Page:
The 40-year-old man from Ghaziabad, admitted to Lok Nayak hospital on suspicions of having monkeypox, was discharged Thursday evening after he was found to be negative for the viral infection. His samples had been sent to the National Institute of Virology-Pune for testing.
He was diagnosed with a chickenpox infection. Doctors from the hospital Wednesday said the person was unlikely to have the infection as the lesions were different from what is seen in monkeypox. Furthermore, the man did not have any history of international travel in the last 21 days, which is considered to be monkeypox’s incubation period or the time it takes for symptoms to appear after infection.
The doctor who diagnosed the first case, Dr Richa Chaudhary, said the lesions for monkeypox were much bigger than those of chickenpox, they were found on the palms and soles of the feet unlike chickenpox. The lesions were also clustered in the genital area which does not happen with chickenpox, and the lesions were taking longer to heal, she said. The patient also reported the lesions to be painful whereas chickenpox lesions are usually itchy.
Only one person a 34-year-old resident of West Delhi continues to be in the isolation ward of Lok Nayak hospital after he tested positive for the infection on Sunday, despite having no history of travel. It was the first case of local transmission in India. So far, there have been four cases reported in the country – three from Kerala, all with a history of international travel and one from Delhi.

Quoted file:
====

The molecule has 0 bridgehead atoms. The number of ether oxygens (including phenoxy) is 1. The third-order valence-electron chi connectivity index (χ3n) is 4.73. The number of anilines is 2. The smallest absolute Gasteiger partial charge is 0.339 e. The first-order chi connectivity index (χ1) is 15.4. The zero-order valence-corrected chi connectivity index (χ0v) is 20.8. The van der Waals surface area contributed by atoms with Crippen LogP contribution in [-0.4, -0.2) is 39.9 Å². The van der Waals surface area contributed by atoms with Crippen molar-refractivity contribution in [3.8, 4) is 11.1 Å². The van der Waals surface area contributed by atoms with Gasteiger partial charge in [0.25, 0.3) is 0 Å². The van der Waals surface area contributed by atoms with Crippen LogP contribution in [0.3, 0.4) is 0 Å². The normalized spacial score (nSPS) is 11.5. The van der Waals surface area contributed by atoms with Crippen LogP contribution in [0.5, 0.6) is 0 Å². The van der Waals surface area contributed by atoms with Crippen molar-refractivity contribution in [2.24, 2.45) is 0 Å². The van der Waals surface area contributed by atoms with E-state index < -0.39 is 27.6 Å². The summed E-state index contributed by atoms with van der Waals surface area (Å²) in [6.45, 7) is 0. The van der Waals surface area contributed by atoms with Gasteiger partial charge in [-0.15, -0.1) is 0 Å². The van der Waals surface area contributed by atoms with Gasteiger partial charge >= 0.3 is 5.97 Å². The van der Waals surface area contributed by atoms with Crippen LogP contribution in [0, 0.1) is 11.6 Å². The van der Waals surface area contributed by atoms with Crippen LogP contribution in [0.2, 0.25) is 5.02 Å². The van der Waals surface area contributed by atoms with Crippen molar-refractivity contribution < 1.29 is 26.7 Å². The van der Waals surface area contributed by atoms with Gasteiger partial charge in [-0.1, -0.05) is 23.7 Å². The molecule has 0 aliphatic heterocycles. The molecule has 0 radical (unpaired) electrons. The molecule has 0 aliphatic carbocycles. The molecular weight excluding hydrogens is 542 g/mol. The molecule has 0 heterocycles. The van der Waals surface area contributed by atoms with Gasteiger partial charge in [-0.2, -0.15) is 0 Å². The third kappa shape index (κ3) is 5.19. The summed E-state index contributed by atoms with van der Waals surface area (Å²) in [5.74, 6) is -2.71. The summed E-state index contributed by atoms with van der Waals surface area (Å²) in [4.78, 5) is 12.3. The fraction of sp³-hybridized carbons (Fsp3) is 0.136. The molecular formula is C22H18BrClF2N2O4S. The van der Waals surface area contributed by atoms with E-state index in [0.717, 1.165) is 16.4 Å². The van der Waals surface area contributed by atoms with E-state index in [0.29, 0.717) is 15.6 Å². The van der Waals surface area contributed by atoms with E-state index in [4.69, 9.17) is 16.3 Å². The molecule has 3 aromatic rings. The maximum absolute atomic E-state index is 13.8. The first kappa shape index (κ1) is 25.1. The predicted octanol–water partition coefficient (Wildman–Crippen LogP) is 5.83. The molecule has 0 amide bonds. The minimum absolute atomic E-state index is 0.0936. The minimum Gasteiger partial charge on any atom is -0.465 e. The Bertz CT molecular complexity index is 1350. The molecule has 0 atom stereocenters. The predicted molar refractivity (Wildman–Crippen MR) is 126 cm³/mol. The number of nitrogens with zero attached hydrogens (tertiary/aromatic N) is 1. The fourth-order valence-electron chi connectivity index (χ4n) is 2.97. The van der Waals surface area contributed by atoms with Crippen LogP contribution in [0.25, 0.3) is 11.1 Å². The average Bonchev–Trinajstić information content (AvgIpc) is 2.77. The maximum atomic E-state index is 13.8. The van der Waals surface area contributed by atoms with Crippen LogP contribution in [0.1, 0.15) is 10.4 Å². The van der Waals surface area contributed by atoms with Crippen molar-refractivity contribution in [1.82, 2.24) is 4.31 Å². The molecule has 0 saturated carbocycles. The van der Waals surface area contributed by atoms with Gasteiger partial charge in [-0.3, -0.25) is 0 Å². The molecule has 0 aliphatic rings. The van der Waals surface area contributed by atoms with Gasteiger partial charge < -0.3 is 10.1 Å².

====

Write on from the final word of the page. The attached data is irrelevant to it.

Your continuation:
All health facilities in the city have been asked to report suspected cases to the district surveillance teams. Doctors have been asked to take detailed history in patients with lesions, with the guidelines by the Centre stating that skin and sexually transmitted infection clinics must remain on alert for monkeypox cases.
Monkeypox is a self-limiting viral infection that causes symptoms such as fever, pox-like lesions, swelling of the lymph node and body ache. Infection in the cornea may lead to blindness. It may also result in complications such as viral pneumonia and sepsis (blood infection) in those with weak immune systems and children.